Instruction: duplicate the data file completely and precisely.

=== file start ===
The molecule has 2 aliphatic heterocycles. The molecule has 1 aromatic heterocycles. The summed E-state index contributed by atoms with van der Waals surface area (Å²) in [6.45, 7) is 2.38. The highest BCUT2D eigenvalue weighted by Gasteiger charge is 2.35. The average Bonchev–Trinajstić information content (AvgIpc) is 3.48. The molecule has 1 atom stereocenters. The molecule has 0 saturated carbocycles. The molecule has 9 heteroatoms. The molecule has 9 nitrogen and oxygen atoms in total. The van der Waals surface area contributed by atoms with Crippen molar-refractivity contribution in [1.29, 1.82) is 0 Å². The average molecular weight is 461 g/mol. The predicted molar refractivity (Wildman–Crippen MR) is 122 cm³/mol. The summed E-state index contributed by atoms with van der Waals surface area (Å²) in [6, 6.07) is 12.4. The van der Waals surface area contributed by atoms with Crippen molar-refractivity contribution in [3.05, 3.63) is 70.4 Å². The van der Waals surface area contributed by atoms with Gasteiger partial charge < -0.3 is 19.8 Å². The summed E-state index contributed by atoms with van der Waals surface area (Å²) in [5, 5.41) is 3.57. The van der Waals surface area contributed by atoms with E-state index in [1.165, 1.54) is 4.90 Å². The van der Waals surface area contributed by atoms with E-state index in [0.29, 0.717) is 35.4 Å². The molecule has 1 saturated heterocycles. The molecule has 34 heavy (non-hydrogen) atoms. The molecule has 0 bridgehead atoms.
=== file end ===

The molecule has 2 aliphatic heterocycles. The molecule has 1 aromatic heterocycles. The summed E-state index contributed by atoms with van der Waals surface area (Å²) in [6.45, 7) is 2.38. The highest BCUT2D eigenvalue weighted by Gasteiger charge is 2.35. The average Bonchev–Trinajstić information content (AvgIpc) is 3.48. The molecule has 1 atom stereocenters. The molecule has 0 saturated carbocycles. The molecule has 9 heteroatoms. The molecule has 9 nitrogen and oxygen atoms in total. The van der Waals surface area contributed by atoms with Crippen molar-refractivity contribution in [1.29, 1.82) is 0 Å². The average molecular weight is 461 g/mol. The predicted molar refractivity (Wildman–Crippen MR) is 122 cm³/mol. The summed E-state index contributed by atoms with van der Waals surface area (Å²) in [6, 6.07) is 12.4. The van der Waals surface area contributed by atoms with Crippen molar-refractivity contribution in [3.05, 3.63) is 70.4 Å². The van der Waals surface area contributed by atoms with Gasteiger partial charge < -0.3 is 19.8 Å². The summed E-state index contributed by atoms with van der Waals surface area (Å²) in [5, 5.41) is 3.57. The van der Waals surface area contributed by atoms with E-state index in [1.165, 1.54) is 4.90 Å². The van der Waals surface area contributed by atoms with E-state index in [0.29, 0.717) is 35.4 Å². The molecule has 1 saturated heterocycles. The molecule has 34 heavy (non-hydrogen) atoms. The molecule has 0 bridgehead atoms.